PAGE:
As a lifetime caregiver, CNA and activities person I was passionate about providing the best care I could for the elderly. Even with the training from brain-change-expert, Teepa Snow, I was overwhelmed with how to engage residents that had dementia. It seemed it was fairly easy to engage cognitive residents, although they easily got bored if you brought in the same entertainer all the time. Most entertainers could engage cognitive residents easily enough, yet they lacked engagement for the group that needed it most – the memory care unit.
Working in a long term care facility opened my eyes to how we take care of our elderly. Often I found myself saddened at their loneliness, boredom & isolation. I would use my personal time to take residents for a walk or visit with them to try to relieve their loneliness. My heart would grow for the memory-challenged community and I would find my self inspired to be part of their lives. I began to experiment with ways to engage them, ways to get them smiling, dancing or even singing. I would play their familiar music and some of them would awaken, maybe dance a little or sing a few words. Not for long though, and they were gone again. I would use everything that was provided with little results and eventually our facility installed a sensory room. It came with a mobile device that I found easier to use between meals out in the big community room. I would ask the CNAs that were running around taking care of residents to please put them in a circle when they brought them back to be part of the activity. I would put the machine in the center of the circle of residents. It had lights, burned scent oils, and it played music. I would experiment with familiar music and it would stimulate some, but still, some would stay asleep or engage very little.
When I put in music with the ‘handpan’ I quickly found a different response. It seemed to me that people were less anxious and willing to engage with me. Some took longer than others but after about an hour just about everyone was able to get Range of Motion or even exercise by dancing with me. Most of the group was smiling, even if their eyes were closed, a vast improvement from attempts prior. Residents with dementia often struggle with depression, stagnation, and muscle contraction. Range of motion and exercise can greatly improve the daily life of residents, regardless of their challenges, especially those in long term care, memory care facilities and adult daycares.
I received this ‘handpan’ music from a friend, Bright Hawk. I knew that she was trying to figure out what was next for her after a layoff of her position as an engineer. She had recently shared she was going through hospice training to play music for people at the end of their life journey. I ended up proposing a test of what I was doing, except now with live music, Bright Hawk was willing to try. I called around until I found several activity directors willing to let us give it a try and some of them where even willing to pay what they would normally pay an entertainer.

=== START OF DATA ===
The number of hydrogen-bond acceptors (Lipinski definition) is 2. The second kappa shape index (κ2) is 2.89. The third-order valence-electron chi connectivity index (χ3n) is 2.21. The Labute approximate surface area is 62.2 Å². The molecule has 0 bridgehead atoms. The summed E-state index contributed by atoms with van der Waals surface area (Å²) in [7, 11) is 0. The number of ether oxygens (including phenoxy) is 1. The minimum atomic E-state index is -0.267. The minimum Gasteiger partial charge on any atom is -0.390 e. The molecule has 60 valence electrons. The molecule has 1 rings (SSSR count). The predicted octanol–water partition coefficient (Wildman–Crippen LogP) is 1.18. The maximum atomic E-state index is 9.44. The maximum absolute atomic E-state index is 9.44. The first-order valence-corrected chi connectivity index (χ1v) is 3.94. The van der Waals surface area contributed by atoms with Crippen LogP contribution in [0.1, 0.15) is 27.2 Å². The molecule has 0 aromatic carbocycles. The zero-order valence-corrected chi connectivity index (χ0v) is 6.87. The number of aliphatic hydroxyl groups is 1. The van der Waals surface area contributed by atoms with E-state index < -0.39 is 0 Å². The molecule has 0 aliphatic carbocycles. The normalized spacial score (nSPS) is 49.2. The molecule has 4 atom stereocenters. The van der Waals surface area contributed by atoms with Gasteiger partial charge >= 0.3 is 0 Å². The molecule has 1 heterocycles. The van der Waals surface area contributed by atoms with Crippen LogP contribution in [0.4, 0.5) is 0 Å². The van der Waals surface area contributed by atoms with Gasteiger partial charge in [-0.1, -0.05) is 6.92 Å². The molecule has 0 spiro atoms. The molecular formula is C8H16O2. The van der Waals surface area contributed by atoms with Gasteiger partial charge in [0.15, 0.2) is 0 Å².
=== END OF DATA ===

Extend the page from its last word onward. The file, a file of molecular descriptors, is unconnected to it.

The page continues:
Our first programs proved very quickly we had something special. Our first year we would begin to offer this program we would evolve very quickly into a program that included travel stories, handpan music, exercise, dancing, smiling & laughing, hugs, validation, and one on one engagement. We would come into a group, set in a circle as requested, that was sleeping, grumpy, complaining, showing ‘behaviors’, and otherwise disengaged. When we would leave people would be relaxed, smiling, chatting with their neighbor, hugged, and glowing – as if some magic had just occurred. Activity directors would validate our suspicion when they would say “I have never seen anything like this!” or “I cannot believe you engaged Judy, she hasn’t opened her eyes in months!” or “I was so surprised when Marjorie began dancing and singing with you! She never comes to activities!” Our suspicion that we had something special was validated.
Truly a unique program that quickly became popular no matter where we offered it. We figured out we would need to work with communities that had less money to spend on entertainers, budgets vary based on the income level of the community. We wanted to include everyone plus it seemed it didn’t matter the income level, everyone benefited from Let’s Dance! The sliding scale became an easy solution because so many communities that had higher incomes were willing to pay a little more so that we didn’t have to say no to a nearby lower-income level community.
Now, we are a non-profit! We still ask that activity directors pay as much as they can afford and if they cannot afford our minimum we do a fundraiser for them. We still need help, we know the need for engaging programs that use approaches that work for this community and others like it. We have been able to develop a method that can be replicated, taught and integrated into communities that need them.
We need your help! We are ready to teach other caregivers and musicians to offer this program in their local area but we need a sponsor to get it started. We are looking for sponsors for Let’s Dance that are interested in greatly improving the quality of life of our elderly, those living with brain degeneration, people in wheelchairs, residents in long term care, adults in daycares, and other communities with special needs. These communities deserve the best we can give them, and with the music of the handpan and methods developed by Hollis Taylor this program could uplift the lives of so many more than is possible with just Hollis & Bright Hawk. We are also looking for volunteers and appreciate any donations! Together all of us can greatly improve the life of this challenged group of people.